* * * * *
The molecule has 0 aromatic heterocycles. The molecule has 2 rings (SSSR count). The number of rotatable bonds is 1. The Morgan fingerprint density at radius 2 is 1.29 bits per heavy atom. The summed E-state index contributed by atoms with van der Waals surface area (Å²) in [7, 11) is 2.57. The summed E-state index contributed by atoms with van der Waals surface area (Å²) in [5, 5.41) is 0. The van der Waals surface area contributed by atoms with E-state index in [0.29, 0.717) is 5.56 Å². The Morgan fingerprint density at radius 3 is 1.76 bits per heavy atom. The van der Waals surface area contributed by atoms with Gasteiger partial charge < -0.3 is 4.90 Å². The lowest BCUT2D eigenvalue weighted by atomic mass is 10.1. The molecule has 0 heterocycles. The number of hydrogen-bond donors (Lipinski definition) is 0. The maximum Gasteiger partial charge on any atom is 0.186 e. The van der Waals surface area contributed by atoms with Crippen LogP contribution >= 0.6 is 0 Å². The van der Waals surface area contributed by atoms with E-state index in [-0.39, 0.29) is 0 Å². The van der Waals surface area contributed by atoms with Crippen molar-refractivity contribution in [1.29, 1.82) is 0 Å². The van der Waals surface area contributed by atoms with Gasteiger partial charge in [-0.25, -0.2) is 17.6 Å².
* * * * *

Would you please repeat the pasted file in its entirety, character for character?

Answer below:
The molecule has 0 aromatic heterocycles. The molecule has 2 rings (SSSR count). The number of rotatable bonds is 1. The Morgan fingerprint density at radius 2 is 1.29 bits per heavy atom. The summed E-state index contributed by atoms with van der Waals surface area (Å²) in [7, 11) is 2.57. The summed E-state index contributed by atoms with van der Waals surface area (Å²) in [5, 5.41) is 0. The van der Waals surface area contributed by atoms with E-state index in [0.29, 0.717) is 5.56 Å². The Morgan fingerprint density at radius 3 is 1.76 bits per heavy atom. The van der Waals surface area contributed by atoms with Gasteiger partial charge < -0.3 is 4.90 Å². The lowest BCUT2D eigenvalue weighted by atomic mass is 10.1. The molecule has 0 heterocycles. The number of hydrogen-bond donors (Lipinski definition) is 0. The maximum Gasteiger partial charge on any atom is 0.186 e. The van der Waals surface area contributed by atoms with Crippen LogP contribution >= 0.6 is 0 Å². The van der Waals surface area contributed by atoms with E-state index in [-0.39, 0.29) is 0 Å². The van der Waals surface area contributed by atoms with Crippen molar-refractivity contribution in [1.29, 1.82) is 0 Å². The van der Waals surface area contributed by atoms with Gasteiger partial charge in [-0.25, -0.2) is 17.6 Å².